12. 12. A method for producing a rubber composition according to any one of claims 1 to 11, wherein the rubber and the particle size distribution such that at least 95% by volume of the particles have a particle size of less than 3 [mu] m. The above method, comprising a step of mixing with granular kaolin clay, wherein the particle size is measured by CILAS laser light analysis.
  13. 13. The method according to claim 12, wherein the whole process for producing a masterbatch ready for curing is carried out only by one drop of the partially completed low temperature grinding masterbatch.
  14. Total time required for the non-productive compounding stage, including low temperature grinding and cooling time between multiple non-productive compounding stages, but not including low temperature milling and cooling time between non-productive and productive compounding stages The manufacturing method of Claim 12 or 13 which is less than 15 minutes.
  15. A tire tread produced from a cured rubber composition comprising the rubber composition according to any one of claims 1 to 11, comprising a curing system, wherein the cured rubber composition is the rubber The tire tread, which is a cured product resulting from a reaction between the curable resin and the curing system.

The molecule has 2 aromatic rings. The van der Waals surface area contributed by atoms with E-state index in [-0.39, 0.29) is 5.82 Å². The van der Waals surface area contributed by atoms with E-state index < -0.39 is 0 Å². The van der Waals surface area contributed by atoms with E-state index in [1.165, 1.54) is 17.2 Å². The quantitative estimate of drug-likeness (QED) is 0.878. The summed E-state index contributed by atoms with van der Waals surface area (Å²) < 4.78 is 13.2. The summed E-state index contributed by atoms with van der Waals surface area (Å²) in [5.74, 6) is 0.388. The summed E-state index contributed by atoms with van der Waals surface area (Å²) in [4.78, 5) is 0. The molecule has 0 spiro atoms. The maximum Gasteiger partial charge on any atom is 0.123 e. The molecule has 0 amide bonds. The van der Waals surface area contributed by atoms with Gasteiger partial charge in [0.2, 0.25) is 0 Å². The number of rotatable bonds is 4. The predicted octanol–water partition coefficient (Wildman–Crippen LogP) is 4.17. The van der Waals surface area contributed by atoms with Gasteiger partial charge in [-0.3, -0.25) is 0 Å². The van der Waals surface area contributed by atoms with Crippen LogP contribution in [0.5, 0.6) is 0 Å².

16. A tire tread made from a cured rubber composition comprising a rubber, a filler and a curing system, wherein the cured rubber composition is from the curing system and granular soaked kaolin, granular flash fired kaolin and any mixture thereof. The tire tread described above, which is a cured product obtained by a reaction between a filler containing granular calcined kaolin selected from the group consisting of the rubber and the rubber.
  17. The tire tread of claim 16, wherein the granular calcined kaolin has a particle size distribution such that at least 95% by volume of the particles have a particle size of less than 3 µm.
  18. A rubber tire comprising the tire tread according to any one of claims 15 to 17.
  19. Use of granular kaolin clay in a tire or tread rubber composition for trucks or passenger cars, wherein at least 95% by volume of the granular kaolin clay particles have a particle size distribution having a particle size of less than 3 μm, Use as above, whose diameter is measured by CILAS laser light analysis.
  20. 20. Use according to claim 19, wherein the granular kaolin clay is selected from the group consisting of granular soaking calcined kaolin, granular flash calcined kaolin and any mixtures thereof.
  21. Adhesive coupling agent wherein the granular kaolin clay particles or the granular calcined kaolin particles have a particle size distribution such that at least 95% by volume of the granular kaolin clay particles have a particle size of less than 3 μm, up to 15% by weight. 21. Use according to claim 19 or 20 , for example coated with an organosilane coupling agent.